Facing Fears : Taming Dragons
Fear is the blockage that unresolved childhood pain becomes when it’s not compassionately held and guided toward release by a conscious, trusted adult. It literally becomes a mental trap, a prison, that blocks each and every one of us from living authentically and joyfully, and from seeing our purpose in life with absolutely clarity, and unapologetically pursuing it. Fear is riddled with old pain that is too scary to feel to the child within, and without liberation from it, stifles our growth. We feed an endless loop of suffering because we constantly run from this pain, by at best, stuffing it back down and ignoring it after each time its activated, or numbing it with various forms of addictive behaviors (food, alcohol, drugs, shopping, sex, etc).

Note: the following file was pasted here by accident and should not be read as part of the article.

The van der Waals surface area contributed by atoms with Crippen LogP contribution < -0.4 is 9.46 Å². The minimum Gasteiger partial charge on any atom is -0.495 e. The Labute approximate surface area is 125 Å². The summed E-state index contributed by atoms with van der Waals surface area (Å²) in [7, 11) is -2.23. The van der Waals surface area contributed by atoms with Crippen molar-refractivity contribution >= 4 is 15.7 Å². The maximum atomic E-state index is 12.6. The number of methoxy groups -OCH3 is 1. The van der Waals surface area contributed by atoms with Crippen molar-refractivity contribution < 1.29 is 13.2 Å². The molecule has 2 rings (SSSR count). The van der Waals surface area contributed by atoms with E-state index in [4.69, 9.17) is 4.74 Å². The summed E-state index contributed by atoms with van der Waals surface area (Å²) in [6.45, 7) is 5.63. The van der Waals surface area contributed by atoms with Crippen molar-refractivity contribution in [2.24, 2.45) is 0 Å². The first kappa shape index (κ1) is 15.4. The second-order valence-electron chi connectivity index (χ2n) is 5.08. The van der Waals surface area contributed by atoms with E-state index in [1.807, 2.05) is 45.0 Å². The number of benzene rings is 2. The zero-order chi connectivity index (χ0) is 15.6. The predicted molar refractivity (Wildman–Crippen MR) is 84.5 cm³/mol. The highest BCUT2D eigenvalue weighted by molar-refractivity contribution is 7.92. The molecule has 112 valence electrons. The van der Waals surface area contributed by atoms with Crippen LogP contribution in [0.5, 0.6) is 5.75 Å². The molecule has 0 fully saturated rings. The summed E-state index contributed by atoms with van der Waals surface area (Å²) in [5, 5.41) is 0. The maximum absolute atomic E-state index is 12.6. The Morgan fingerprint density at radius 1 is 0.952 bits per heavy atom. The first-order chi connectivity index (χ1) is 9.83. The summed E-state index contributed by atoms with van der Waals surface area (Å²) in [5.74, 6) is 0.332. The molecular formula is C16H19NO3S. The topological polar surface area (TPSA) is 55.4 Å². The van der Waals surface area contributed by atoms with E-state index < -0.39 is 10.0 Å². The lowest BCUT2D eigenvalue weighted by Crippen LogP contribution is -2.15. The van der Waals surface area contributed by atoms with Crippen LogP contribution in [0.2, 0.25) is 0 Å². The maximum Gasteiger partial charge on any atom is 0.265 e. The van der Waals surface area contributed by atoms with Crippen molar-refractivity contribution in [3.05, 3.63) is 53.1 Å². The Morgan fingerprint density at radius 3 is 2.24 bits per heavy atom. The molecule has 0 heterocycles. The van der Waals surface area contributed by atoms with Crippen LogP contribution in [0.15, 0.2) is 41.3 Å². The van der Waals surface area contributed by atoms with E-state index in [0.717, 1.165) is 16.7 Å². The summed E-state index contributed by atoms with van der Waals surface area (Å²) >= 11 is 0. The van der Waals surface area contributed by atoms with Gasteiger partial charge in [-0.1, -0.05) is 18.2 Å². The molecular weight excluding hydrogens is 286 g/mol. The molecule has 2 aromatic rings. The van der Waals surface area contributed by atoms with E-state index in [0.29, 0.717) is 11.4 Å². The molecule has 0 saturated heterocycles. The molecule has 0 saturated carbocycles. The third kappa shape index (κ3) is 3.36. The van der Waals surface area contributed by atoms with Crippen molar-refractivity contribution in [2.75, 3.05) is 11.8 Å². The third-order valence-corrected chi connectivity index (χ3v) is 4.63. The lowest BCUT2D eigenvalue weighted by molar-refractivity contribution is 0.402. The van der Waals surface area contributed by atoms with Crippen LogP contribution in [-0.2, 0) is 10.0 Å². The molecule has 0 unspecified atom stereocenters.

Growing up at a time when it was culturally normal to remain hush hush and sweep any and all family drama under the rug - to be ignored as if it didn’t happen, and made to believe that speaking about it was so shameful and damaging, and dangerous or threatening to my very survival - I left childhood with a tremendous amount of trauma, and thus, anxiety. My nervous system was so hardwired for survival, that fight/flight mode was my standard perception, the lens through which all decisions were filtered and ultimately made. I became an anxious human so early on, that I didn’t even know what living without it was like until I started meditating at age 41. Admittedly, I tried what most people do to escape their psychological pain - mainly the socially acceptable avenues of alcohol and drugs - but fortunately for me, substance abuse and addiction never afflicted me. Feeling utterly out of control of my thoughts and body felt even more dangerous to me than the buried pain, so instead, my addiction became overthinking. Eckhart Tolle says all humans suffer from the addiction of thinking, and I believe he’s right. Some want to escape that too, however, so enter in all the other addictive behaviors.